Knowing these tendencies is extremely important when deciding how wide we should raise. If the players behind are passive and unlikely to 3-bet us, we can raise a wider range than if there are loose aggressive players behind who will often play back at us.

Question #4: What hand do we have?

The final question to ask is what is our hand and what kind of hands play well vs open-limpers. Darren says:

While we can (sometimes) attack limps with any two cards, and it’s been done, we do want to set ourselves up to be able to win big pots postflop and win at showdown sometimes.

So we do have to factor in our actual holdings in these situations as well.

Darren has a bunch of “exploitative preflop charts” in his Road to Victory course, including several for playing against limpers.

Here is how Darren plays from Middle Position when facing a weak player’s limp from Early Position at 150bb deep (taken from his Road to Victory course):

raise over limp range

Salmon color = Raise, Grey = Fold

This range consists of premium hands, pocket pairs, suited Aces, suited Broadways, some offsuit Broadways, some suited Kings, and some suited gappers / suited connectors.

This is a somewhat loose range, but that’s by design. As a seasoned pro who has won millions of dollars in tournaments, Darren knows how to outmaneuver his opponents postflop and thus tries to play as many hands as possible against weak players.

But we can always play a bit tighter if we’re facing a limp from a tight player or have aggressive players behind, or if you’re simply not comfortable playing a range this loose.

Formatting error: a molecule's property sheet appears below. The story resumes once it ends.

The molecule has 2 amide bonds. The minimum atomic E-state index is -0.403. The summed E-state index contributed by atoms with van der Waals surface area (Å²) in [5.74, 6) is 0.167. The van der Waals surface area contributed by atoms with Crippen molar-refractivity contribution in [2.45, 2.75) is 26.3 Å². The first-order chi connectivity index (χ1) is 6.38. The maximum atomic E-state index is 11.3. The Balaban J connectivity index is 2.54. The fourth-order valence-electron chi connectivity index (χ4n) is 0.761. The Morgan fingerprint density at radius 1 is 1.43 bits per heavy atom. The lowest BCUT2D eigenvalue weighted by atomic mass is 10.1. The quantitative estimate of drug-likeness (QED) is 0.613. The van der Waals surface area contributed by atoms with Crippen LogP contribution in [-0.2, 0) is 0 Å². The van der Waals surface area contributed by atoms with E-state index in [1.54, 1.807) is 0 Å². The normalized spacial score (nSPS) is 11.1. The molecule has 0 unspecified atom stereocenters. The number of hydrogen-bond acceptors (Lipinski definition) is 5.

Sizing Raises vs Limpers

In addition to the questions listed above, the size of our raise is also important to consider when facing a limp.

Here are Darren’s general guidelines for sizing (taken from his Road to Victory course):

vs Limp Sizing Tips

With these baselines in mind, Darren explains the goal of using these large sizings:

The general idea is we’re trying to find the maximum amount they will call. Plus, having a little fold equity preflop is not a bad thing either. If they want to limp-fold to our 5x, that’s okay.

But finding the maximum amount they will call is optimal in my eyes because we’re working under the assumption that we are entering into a profitable situation on the flop, playing in position against this limper after isolating. Therefore, we would like as much money in the pot as possible.

A quick note for playing out-of-position: There will be situations where we face 1+ limps and are in the blinds. When this happens, we should raise a more value-heavy range and add 2-3bb to our raise size.

Final Thoughts

Learning how to beat the worst players at the table for even more money is a sure-fire way to maximize your win-rate at the early stages of tournaments.

And by building stacks early on, you’ll be in better position to advance to later tournament stages like the bubble, in the money, and final table.

Want more free value from Darren’s advanced tournament course? Check out 4 Factors To Consider On The Money Bubble of a Poker Tournament.

That’s all for this one! Good luck at the tables.